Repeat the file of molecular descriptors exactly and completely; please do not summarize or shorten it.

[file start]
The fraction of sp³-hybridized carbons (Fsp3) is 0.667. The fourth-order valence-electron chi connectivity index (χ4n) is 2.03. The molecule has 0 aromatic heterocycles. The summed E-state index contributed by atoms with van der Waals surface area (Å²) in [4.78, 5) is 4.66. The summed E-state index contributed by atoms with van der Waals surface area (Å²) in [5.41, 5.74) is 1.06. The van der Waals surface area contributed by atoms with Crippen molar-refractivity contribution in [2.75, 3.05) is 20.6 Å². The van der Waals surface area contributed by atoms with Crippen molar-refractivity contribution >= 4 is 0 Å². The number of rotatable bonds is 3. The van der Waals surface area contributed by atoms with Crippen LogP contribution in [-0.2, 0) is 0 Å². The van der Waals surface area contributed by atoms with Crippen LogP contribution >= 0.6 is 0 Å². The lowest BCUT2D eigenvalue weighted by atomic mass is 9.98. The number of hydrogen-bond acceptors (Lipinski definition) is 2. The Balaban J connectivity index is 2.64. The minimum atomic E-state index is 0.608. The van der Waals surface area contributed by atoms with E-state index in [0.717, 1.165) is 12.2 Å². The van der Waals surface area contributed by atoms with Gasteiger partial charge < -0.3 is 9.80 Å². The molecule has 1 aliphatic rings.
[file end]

The fraction of sp³-hybridized carbons (Fsp3) is 0.667. The fourth-order valence-electron chi connectivity index (χ4n) is 2.03. The molecule has 0 aromatic heterocycles. The summed E-state index contributed by atoms with van der Waals surface area (Å²) in [4.78, 5) is 4.66. The summed E-state index contributed by atoms with van der Waals surface area (Å²) in [5.41, 5.74) is 1.06. The van der Waals surface area contributed by atoms with Crippen molar-refractivity contribution in [2.75, 3.05) is 20.6 Å². The van der Waals surface area contributed by atoms with Crippen molar-refractivity contribution >= 4 is 0 Å². The number of rotatable bonds is 3. The van der Waals surface area contributed by atoms with Crippen LogP contribution in [-0.2, 0) is 0 Å². The van der Waals surface area contributed by atoms with Crippen LogP contribution >= 0.6 is 0 Å². The lowest BCUT2D eigenvalue weighted by atomic mass is 9.98. The number of hydrogen-bond acceptors (Lipinski definition) is 2. The Balaban J connectivity index is 2.64. The minimum atomic E-state index is 0.608. The van der Waals surface area contributed by atoms with E-state index in [0.717, 1.165) is 12.2 Å². The van der Waals surface area contributed by atoms with Gasteiger partial charge < -0.3 is 9.80 Å². The molecule has 1 aliphatic rings.